The first demonstration of this spirit betrayed itself in a series of murders and other outrages which were committed upon the white settlements, attended by the most atrocious circumstances of savage cruelty. The massacre at Fort Mimms was the earliest act of open war. This was a frontier post, in the Mississippi territory, containing about one hundred and fifty men, under the command of Major Beasley, besides a number of women and children, who had fled to it for protection. Weatherford, a distinguished chief of the hostile Creeks, having procured a supply of ammunition from the Spaniards at Pensacola, and assembled a force of six or seven hundred warriors, surprised this place on the 30th of August, 1812, and slaughtered nearly three hundred persons, including women and children, in cold blood, and with every aggravation of deliberate cruelty. None were spared; the mother and child fell under the same blow; seventeen individuals only escaped.
The news of this unprovoked outrage carried terror and indignation throughout the south-western frontier, and in all the neighboring states the people flew to arms. In Tennessee, large bodies of gallant men volunteered their services, and Andrew Jackson, a citizen already distinguished for his abilities and patriotism in civil life, was placed at their head. It is not our purpose to follow this distinguished leader through the perils, difficulties, and embarrassments of this war, to its brilliant victories and successful result.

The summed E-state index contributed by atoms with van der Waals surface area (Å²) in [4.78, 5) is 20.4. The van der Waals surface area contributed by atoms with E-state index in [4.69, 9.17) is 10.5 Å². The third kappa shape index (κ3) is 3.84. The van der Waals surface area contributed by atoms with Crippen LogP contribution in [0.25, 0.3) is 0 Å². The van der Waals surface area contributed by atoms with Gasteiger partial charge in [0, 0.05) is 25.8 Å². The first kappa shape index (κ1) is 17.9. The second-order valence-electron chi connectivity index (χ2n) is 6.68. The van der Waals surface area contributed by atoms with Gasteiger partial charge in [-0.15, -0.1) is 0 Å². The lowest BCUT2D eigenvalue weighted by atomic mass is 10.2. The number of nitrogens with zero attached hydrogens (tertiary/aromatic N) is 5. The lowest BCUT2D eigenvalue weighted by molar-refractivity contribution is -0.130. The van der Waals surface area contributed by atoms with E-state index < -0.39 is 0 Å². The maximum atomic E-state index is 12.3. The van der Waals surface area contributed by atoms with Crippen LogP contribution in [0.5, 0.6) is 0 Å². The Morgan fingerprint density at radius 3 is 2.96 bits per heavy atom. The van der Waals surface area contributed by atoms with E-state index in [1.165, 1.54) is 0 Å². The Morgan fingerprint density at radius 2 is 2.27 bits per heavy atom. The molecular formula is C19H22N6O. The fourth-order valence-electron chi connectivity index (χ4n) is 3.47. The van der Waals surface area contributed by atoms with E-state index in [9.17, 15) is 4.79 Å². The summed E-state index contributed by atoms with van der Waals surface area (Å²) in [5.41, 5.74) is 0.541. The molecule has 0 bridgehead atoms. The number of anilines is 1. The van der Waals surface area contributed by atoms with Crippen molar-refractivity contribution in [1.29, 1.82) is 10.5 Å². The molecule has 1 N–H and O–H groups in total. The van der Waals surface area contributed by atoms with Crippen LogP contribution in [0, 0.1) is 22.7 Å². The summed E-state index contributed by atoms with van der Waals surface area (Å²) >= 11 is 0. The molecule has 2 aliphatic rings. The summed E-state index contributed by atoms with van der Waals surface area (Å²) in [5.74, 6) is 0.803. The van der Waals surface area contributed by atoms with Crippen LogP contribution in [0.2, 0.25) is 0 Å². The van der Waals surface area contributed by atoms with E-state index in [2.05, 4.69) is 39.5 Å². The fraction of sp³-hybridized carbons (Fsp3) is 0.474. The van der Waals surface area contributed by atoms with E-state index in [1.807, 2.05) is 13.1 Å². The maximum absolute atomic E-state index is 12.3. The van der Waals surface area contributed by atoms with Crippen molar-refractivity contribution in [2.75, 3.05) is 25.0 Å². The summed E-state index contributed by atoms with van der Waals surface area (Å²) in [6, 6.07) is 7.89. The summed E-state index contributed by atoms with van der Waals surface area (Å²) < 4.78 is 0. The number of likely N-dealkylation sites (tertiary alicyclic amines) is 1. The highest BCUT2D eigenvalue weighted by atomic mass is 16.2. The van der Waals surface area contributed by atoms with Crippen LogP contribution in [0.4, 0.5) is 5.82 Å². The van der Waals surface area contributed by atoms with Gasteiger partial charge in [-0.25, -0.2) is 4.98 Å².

Among the Creek warriors who adhered to the United States in this war, and rendered efficient services in the field, were Chinnaby, a principal chief of that people, and his son Selocta, the subject of this notice. The former occupied a fort on the Coosa river a rude primitive fortress of logs, surrounded by a stockade, such as are commonly resorted to in our border wars. Upon General Jackson’s first advance into the savage territory, he was met by Selocta, who sought his camp to fight under his banner, and to solicit aid for his father, whose decided measures had already excited the vengeance of the war faction, by whose forces his fort was surrounded and threatened. From this time until the close of the Indian war, Selocta’ continued with our army, an intelligent and sagacious guide during its marches, and a brave warrior and leader in battle.